French talks include focus on passports

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STRONGER links between Jersey and France, including transport connections and interest in the Island from a French hotel operator, were discussed when a leading politician from Normandy visited the Island.

La Manche region president Jean Morin held talks with Jersey politicians including Chief Minister Kristina Moore, External Relations Minister Philip Ozouf and Economic Development Minister Kirsten Morel as part of his trip last week.

Mr Morin described the discussions as ‘rich’, covering topics of common interest such as passports, cultural and agricultural exchanges and fishing.

Deputy Morel, who had met Mr Morin when he came to Jersey for the Corn Riots Festival in 2021, said there were already indications that stronger links could be mutually beneficial.

He said: ‘The relationship has already led to one conversation with one French business in the hotel sector, who I hope will be visiting Jersey soon.’

Deputy Morel said he also hoped to progress discussions with French retailers who might be looking to expand into Jersey – this would have a positive effect on the resilience of the Island’s supply chain, which was currently very reliant on the UK, he added.

Another aim cited by Deputy Morel was to explore whether a solution could be found to allow French day-trippers easier access to Jersey after post-Brexit rules left most requiring a passport in order to travel.

‘We have lost 80% of our day-trippers, which is costing the Island a lot of money,’ he said. ‘We need to look at whether we can find a pragmatic solution, such as the one we have for French schoolchildren who are able to use identity cards.’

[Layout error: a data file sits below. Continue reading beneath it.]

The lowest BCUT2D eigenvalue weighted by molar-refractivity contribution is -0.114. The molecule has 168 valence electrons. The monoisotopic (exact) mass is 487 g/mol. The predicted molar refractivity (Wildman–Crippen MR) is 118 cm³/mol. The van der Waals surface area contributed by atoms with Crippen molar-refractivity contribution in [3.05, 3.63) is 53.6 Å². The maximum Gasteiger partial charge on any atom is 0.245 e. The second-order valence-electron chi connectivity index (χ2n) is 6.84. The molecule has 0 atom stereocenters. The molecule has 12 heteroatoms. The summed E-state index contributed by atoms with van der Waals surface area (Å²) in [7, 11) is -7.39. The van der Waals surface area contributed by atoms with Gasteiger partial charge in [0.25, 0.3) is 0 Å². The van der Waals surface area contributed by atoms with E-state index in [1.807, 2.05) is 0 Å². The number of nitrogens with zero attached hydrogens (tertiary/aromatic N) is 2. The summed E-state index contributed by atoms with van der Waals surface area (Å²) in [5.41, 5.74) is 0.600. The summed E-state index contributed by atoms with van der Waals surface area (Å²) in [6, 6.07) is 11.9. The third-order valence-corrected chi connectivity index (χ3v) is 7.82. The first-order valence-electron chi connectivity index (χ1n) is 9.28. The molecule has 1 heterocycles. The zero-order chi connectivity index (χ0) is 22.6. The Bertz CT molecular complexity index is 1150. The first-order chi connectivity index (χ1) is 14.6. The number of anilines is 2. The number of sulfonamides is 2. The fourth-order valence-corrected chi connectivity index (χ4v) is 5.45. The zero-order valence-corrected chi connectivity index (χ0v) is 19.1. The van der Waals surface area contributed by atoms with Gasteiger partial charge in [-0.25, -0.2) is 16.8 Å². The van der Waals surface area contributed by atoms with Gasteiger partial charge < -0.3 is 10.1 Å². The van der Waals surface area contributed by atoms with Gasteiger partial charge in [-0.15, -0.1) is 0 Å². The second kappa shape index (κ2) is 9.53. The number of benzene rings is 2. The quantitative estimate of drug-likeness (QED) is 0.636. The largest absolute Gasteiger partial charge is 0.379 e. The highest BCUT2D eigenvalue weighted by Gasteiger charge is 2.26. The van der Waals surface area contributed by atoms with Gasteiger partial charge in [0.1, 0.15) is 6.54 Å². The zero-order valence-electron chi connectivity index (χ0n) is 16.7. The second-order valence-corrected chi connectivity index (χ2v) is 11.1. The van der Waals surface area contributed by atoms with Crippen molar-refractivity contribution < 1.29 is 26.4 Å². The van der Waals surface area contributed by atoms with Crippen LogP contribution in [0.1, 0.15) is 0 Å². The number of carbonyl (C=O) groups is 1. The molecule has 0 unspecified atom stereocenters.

Building a strong relationship with ferry operator Manche Iles Express was another agenda item – Deputy Morel said this could strengthen links to France, but also achieve greater connectivity between the Channel Islands.

Talks also took place between Mr Morin and the local branch of the Assemblée Parlementaire de la Francophonie, an international organisation bringing together parliamentarians from countries where French is spoken.

Deputy Montfort Tadier, president of the Jersey branch, said he had been pleased to meet Mr Morin for the first time and that he felt it was important for the Island to actively engage with its French neighbours.

He said: ‘Jersey is at a crossroads in terms of relationships with Normandy and Brittany, some of our links have dropped away and I think it’s important to show that the Island isn’t entirely English-speaking and English-facing.’

Deputy Tadier said that while some of the issues resulting from Brexit, including stricter passport controls, were not directly within Jersey’s control, he hoped that improved connectivity would be one of the small factors that could make a positive difference.

‘It used to be possible for Islanders to make day trips to France on most weekends during the summer, but the timetable hasn’t run in our favour for some time,’ he said.

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